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ANanlysis Of VAriance (ANOVA)

The basic purpose of the analysis of variance is to test the homogeneity of several population means. Why do we need a new procedure, the analysis of variance, to compare the population means when we already have the t-test available? In comparing 3 means, you could test each of the three pairs of hypotheses: H0: 1 = 2 H0: 1 = 3 H0: 2 = 3

To compare 4 sample means, we would need 6 tests and for 5 sample means we need 10 tests. But ANOVA provides one overall test to judge the equality of several means. i.e., In a situation when we have three or more samples to consider at a time, this ANOVA

method is used for testing the hypothesis that all the samples are drawn from the populations with the same mean. For e.g., a farmer may be interested in comparing the average yield of more than two fertilizers, a hospital might want to compare three brands of pain killer before adopting one.

The term Analysis of Variance was introduced by Prof. R. A. Fisher.

The quantity of information contained in a sample is affected by various causes that the experimenter may or may not be able to control. This ANOVA is used to determine how the different causes affect the average response, i.e., mean.

Variation is inherent in nature. The total variation is any set of numerical data is due to a no. of causes which may be classified as: (i) (ii) Assignable causes Chance causes

Variation due to assignable causes can be detected and measured whereas the variation due to chance causes is beyond the control of human hand and cannot be traced separately.

Definition: According to R. A. Fisher, Analysis of Variance is the separation of variance due to one group of causes from the variance due to the other group. By this technique, the total variation in the sample data is expressed as the sum of its nonnegative components where each of these components is a measure of the variation due to

some specific independent cause. The ANOVA consists of two steps: (i) The estimation of the amount of variation due to each of the independent causes separately Comparing these estimates due to assignable causes with the estimates due to chance causes, the later being known as error.

(ii)

ANOVA test is based on the test statistic F (or variance ratio). It should be clearly understood that ANOVA technique is not designed to test the quality of several population variances. Rather, its objective is to test the equality of several means.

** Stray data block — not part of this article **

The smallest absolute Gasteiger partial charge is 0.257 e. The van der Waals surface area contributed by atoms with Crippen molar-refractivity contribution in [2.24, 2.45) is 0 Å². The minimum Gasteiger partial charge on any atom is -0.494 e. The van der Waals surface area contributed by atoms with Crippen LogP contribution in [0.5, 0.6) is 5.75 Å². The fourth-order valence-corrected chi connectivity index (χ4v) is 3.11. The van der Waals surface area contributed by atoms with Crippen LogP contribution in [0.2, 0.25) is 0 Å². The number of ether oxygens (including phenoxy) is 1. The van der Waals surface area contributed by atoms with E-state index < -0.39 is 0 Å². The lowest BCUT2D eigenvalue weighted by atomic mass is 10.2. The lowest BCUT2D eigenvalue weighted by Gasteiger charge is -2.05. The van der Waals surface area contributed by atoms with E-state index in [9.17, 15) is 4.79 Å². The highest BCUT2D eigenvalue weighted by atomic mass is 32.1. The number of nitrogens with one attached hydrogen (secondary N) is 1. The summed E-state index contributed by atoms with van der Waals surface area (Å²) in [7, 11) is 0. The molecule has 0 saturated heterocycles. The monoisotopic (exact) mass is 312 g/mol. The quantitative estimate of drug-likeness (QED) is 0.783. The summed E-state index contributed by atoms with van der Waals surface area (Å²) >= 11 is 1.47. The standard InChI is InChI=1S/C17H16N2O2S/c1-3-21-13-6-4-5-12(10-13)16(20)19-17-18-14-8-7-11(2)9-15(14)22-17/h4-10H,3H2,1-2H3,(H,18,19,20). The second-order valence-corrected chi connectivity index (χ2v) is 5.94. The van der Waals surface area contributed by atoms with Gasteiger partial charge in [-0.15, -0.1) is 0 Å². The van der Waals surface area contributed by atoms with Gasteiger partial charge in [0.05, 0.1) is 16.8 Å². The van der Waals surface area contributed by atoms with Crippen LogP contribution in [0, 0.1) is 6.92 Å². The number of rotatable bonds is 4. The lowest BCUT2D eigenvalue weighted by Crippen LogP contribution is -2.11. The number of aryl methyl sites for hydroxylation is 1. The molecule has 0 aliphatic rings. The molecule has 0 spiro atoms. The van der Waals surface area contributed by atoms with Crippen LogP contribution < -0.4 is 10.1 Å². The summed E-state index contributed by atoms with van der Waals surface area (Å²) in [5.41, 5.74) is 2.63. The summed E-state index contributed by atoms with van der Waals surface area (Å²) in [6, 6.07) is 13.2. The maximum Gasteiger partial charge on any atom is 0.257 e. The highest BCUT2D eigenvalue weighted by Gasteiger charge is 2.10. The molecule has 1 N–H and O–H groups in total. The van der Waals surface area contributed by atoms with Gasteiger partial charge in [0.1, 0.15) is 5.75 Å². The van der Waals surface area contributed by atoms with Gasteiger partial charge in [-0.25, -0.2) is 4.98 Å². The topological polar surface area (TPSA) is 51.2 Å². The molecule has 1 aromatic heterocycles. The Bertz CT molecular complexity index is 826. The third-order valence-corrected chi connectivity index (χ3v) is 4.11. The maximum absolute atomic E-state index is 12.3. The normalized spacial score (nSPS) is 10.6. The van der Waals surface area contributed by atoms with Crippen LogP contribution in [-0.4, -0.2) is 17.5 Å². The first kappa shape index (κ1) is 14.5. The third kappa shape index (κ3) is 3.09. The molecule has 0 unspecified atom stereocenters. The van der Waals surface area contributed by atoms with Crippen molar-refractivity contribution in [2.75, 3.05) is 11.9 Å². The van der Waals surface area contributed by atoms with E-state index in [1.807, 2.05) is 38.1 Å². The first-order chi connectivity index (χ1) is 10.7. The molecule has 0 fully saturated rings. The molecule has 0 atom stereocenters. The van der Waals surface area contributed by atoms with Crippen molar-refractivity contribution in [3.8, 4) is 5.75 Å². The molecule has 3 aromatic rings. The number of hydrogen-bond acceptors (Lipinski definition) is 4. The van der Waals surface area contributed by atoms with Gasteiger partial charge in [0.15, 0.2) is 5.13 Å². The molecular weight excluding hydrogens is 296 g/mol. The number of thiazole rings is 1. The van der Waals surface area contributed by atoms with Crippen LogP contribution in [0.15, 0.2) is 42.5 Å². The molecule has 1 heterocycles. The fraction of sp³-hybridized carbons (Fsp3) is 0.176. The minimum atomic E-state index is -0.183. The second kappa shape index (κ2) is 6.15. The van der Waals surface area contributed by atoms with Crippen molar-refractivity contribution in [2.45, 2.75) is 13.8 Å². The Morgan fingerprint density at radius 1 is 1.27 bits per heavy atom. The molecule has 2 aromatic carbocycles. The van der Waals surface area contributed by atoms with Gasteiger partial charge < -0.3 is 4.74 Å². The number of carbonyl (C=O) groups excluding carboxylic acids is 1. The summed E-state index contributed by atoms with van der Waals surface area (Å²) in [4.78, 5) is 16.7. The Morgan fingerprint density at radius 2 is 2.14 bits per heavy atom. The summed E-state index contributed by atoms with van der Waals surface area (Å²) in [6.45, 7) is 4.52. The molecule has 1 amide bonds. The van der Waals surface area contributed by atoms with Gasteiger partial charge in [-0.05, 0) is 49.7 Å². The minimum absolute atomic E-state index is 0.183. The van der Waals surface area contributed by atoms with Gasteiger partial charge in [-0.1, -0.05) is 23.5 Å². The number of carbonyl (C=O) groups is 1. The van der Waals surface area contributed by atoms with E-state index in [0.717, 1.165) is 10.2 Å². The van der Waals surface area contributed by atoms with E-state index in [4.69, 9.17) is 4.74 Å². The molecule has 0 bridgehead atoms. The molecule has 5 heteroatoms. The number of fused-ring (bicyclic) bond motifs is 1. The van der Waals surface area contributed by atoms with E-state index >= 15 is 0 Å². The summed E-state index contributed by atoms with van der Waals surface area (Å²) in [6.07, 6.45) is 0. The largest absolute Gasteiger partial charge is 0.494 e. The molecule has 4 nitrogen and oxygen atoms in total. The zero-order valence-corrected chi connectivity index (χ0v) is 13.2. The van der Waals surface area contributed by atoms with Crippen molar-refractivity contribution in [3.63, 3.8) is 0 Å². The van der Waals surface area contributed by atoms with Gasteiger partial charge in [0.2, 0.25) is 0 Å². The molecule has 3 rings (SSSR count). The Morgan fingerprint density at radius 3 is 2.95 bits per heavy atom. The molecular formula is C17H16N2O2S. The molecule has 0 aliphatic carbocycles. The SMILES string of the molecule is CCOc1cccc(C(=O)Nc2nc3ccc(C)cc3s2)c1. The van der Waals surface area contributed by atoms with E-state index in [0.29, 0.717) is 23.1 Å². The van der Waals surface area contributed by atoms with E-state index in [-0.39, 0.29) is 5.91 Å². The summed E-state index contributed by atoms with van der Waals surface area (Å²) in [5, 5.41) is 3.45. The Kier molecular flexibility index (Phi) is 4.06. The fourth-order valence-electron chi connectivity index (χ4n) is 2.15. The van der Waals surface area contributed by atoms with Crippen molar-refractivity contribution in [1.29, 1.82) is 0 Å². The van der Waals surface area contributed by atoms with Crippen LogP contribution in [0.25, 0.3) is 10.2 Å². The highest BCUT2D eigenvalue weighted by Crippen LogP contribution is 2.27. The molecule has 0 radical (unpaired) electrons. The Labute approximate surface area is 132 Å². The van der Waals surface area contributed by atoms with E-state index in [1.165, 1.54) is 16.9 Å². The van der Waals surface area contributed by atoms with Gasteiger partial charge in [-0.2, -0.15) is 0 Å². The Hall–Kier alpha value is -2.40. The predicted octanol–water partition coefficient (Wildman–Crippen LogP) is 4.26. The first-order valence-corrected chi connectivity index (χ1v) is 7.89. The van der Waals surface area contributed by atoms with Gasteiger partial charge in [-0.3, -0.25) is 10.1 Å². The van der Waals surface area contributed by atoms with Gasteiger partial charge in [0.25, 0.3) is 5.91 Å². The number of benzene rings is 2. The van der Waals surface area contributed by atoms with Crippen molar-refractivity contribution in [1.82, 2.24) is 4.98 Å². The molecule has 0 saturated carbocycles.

OBJECTIVES: (i) ANOVA technique enables us to compare several population means simultaneously and thus results in lot of savings in terms of time and money as compared to several

(ii)

experiments required for comparing two population means at a time. ANOVA technique is used in agricultural experiments, all types of design of experiments (i.e., the way that a sample is selected) in various diverse fields such as industry, education, psychology, business, etc.,

ANOVA has two categories: (i) (ii) One-way classification Two-way classification

ONE WAY CLASSIFICATION: Assumptions in one way classification: (i) The populations from which the samples were drawn must be normally distributed. (ii) The samples must be independent (iii) Variances of the populations must be equal.

Let us suppose that n sample observations of a random variable X are divided into k classes (samples) on the basis of some criterion. i.e., the k samples are classified by a single criterion. So, it is named one way. Xij = jth member of the ith sample or class. n = n1 + n2 +.....+ nk = i = mean of the ith class = where i = 1, 2,...., k. = grand mean = =

Null and alternative hypothesis: H0: 1 = 2 =....... = k H1: at least one of the means is different from others

Steps involved in One Way:


Step1: compute Grand total of all observations G= Step2: compute Correction Factor or Error for the mean CF =

Step3: compute the Raw Sum of Squares RSS = observations = sum of the squares of all the

Step4: Total S.S. = RSS CF

Step5: Compute Ti = = the sum of all observations in the ith class, i = 1, 2,..., k. Step6: Between Classes S.S. = This measures the variation due to the interaction between the k samples Step7: Within Classes S.S. or Error S.S. = Total S.S. Between classes S.S. This measures the variation due to differences within individual samples, i.e., the pooled variation within the k individual samples. Degrees of freedom: (i) For Total SS: Since Total SS involves n squared observations, its degrees of freedom are (n 1). For between classes: Since this involves k squared observations, its degrees of freedom are (k 1).

(ii)

(iii) For within classes: Here the df is df = (n1 1) + (n2 1) +..... + (nk 1) = (n k) Note that df(total) = df(between classes) + df(within classes) Step8: Draw the ANOVA table as given below: Sources of variation (1) Between Samples k1 d.f. (2) Sum of Mean S.S. Squares (4) = (S.S.) (3) BSS F= WSS Variance Ratio (F)

Within nk Samples (i.e., Error) Total n1

TSS

Step9: Find the critical value of the test statistic F for (k 1, n k) d.f. and at the desired level of significance, say, , find the tabulated value of F. If computed value of test-statistic is greater than the tabulated value, reject H0, otherwise accept it. Step10: Write the conclusion in simple language. CRITICAL DIFFERENCE: If there is any significant difference between mean, we can find which pair(s) of means differ significantly. For this, we calculate the least significant difference (LSD) at the given level of significance. This least significant difference is known as the critical difference. CD or LSD ( i - j) = tn k (/2). ( )

| between any two If the difference | means is greater than the CD or LSD, it is said to be significant. Otherwise it is not significant.